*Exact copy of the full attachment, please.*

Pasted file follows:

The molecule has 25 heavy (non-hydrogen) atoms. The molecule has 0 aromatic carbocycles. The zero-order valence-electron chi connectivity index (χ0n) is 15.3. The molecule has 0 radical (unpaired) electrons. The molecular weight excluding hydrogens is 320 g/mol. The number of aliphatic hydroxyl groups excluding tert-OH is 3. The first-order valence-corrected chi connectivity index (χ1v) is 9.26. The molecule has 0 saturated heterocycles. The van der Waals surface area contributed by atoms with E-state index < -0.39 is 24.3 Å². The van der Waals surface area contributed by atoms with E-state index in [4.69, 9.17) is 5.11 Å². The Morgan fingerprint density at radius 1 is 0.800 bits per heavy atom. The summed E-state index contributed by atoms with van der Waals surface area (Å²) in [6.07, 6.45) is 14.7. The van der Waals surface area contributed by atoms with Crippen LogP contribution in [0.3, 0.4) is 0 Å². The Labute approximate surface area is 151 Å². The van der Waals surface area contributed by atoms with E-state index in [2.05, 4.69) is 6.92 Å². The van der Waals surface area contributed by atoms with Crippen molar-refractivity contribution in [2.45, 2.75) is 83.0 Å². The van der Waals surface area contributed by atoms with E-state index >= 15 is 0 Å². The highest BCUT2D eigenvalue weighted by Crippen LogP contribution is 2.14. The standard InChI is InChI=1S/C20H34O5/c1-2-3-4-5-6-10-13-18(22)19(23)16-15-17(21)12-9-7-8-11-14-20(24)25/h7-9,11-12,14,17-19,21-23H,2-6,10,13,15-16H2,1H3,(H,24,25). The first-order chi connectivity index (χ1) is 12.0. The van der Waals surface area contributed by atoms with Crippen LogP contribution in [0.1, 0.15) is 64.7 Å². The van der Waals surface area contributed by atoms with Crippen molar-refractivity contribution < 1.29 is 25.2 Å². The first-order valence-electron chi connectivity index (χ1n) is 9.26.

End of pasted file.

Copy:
The molecule has 25 heavy (non-hydrogen) atoms. The molecule has 0 aromatic carbocycles. The zero-order valence-electron chi connectivity index (χ0n) is 15.3. The molecule has 0 radical (unpaired) electrons. The molecular weight excluding hydrogens is 320 g/mol. The number of aliphatic hydroxyl groups excluding tert-OH is 3. The first-order valence-corrected chi connectivity index (χ1v) is 9.26. The molecule has 0 saturated heterocycles. The van der Waals surface area contributed by atoms with E-state index < -0.39 is 24.3 Å². The van der Waals surface area contributed by atoms with E-state index in [4.69, 9.17) is 5.11 Å². The Morgan fingerprint density at radius 1 is 0.800 bits per heavy atom. The summed E-state index contributed by atoms with van der Waals surface area (Å²) in [6.07, 6.45) is 14.7. The van der Waals surface area contributed by atoms with Crippen LogP contribution in [0.3, 0.4) is 0 Å². The Labute approximate surface area is 151 Å². The van der Waals surface area contributed by atoms with E-state index in [2.05, 4.69) is 6.92 Å². The van der Waals surface area contributed by atoms with Crippen molar-refractivity contribution in [2.45, 2.75) is 83.0 Å². The van der Waals surface area contributed by atoms with E-state index >= 15 is 0 Å². The highest BCUT2D eigenvalue weighted by Crippen LogP contribution is 2.14. The standard InChI is InChI=1S/C20H34O5/c1-2-3-4-5-6-10-13-18(22)19(23)16-15-17(21)12-9-7-8-11-14-20(24)25/h7-9,11-12,14,17-19,21-23H,2-6,10,13,15-16H2,1H3,(H,24,25). The first-order chi connectivity index (χ1) is 12.0. The van der Waals surface area contributed by atoms with Crippen LogP contribution in [0.1, 0.15) is 64.7 Å². The van der Waals surface area contributed by atoms with Crippen molar-refractivity contribution < 1.29 is 25.2 Å². The first-order valence-electron chi connectivity index (χ1n) is 9.26.